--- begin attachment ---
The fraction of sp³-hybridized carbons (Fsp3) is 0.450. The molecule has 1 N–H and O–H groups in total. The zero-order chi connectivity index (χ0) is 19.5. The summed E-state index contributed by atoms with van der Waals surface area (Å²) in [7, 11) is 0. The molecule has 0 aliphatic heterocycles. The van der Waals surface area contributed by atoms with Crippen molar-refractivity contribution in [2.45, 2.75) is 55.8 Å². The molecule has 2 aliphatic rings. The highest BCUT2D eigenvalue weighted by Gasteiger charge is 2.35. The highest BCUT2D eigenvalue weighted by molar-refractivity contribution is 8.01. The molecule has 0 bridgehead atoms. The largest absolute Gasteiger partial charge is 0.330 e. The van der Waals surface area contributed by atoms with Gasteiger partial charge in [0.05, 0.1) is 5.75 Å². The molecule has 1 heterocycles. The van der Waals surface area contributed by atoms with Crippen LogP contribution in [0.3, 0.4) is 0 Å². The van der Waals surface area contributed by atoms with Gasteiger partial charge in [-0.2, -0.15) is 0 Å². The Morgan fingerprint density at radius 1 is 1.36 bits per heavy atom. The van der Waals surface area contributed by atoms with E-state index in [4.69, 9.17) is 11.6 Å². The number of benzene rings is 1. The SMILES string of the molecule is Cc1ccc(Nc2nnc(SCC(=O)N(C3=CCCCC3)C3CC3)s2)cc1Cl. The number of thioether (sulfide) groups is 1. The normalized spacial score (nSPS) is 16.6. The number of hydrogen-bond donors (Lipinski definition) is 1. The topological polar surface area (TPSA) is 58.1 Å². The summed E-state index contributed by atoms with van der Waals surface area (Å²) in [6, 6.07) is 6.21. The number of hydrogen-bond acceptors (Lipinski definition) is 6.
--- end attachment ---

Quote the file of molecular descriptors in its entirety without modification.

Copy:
The fraction of sp³-hybridized carbons (Fsp3) is 0.450. The molecule has 1 N–H and O–H groups in total. The zero-order chi connectivity index (χ0) is 19.5. The summed E-state index contributed by atoms with van der Waals surface area (Å²) in [7, 11) is 0. The molecule has 0 aliphatic heterocycles. The van der Waals surface area contributed by atoms with Crippen molar-refractivity contribution in [2.45, 2.75) is 55.8 Å². The molecule has 2 aliphatic rings. The highest BCUT2D eigenvalue weighted by Gasteiger charge is 2.35. The highest BCUT2D eigenvalue weighted by molar-refractivity contribution is 8.01. The molecule has 0 bridgehead atoms. The largest absolute Gasteiger partial charge is 0.330 e. The van der Waals surface area contributed by atoms with Gasteiger partial charge in [0.05, 0.1) is 5.75 Å². The molecule has 1 heterocycles. The van der Waals surface area contributed by atoms with Crippen LogP contribution in [0.3, 0.4) is 0 Å². The van der Waals surface area contributed by atoms with Gasteiger partial charge in [-0.2, -0.15) is 0 Å². The Morgan fingerprint density at radius 1 is 1.36 bits per heavy atom. The van der Waals surface area contributed by atoms with E-state index in [4.69, 9.17) is 11.6 Å². The number of benzene rings is 1. The SMILES string of the molecule is Cc1ccc(Nc2nnc(SCC(=O)N(C3=CCCCC3)C3CC3)s2)cc1Cl. The number of thioether (sulfide) groups is 1. The normalized spacial score (nSPS) is 16.6. The number of hydrogen-bond donors (Lipinski definition) is 1. The topological polar surface area (TPSA) is 58.1 Å². The summed E-state index contributed by atoms with van der Waals surface area (Å²) in [6, 6.07) is 6.21. The number of hydrogen-bond acceptors (Lipinski definition) is 6.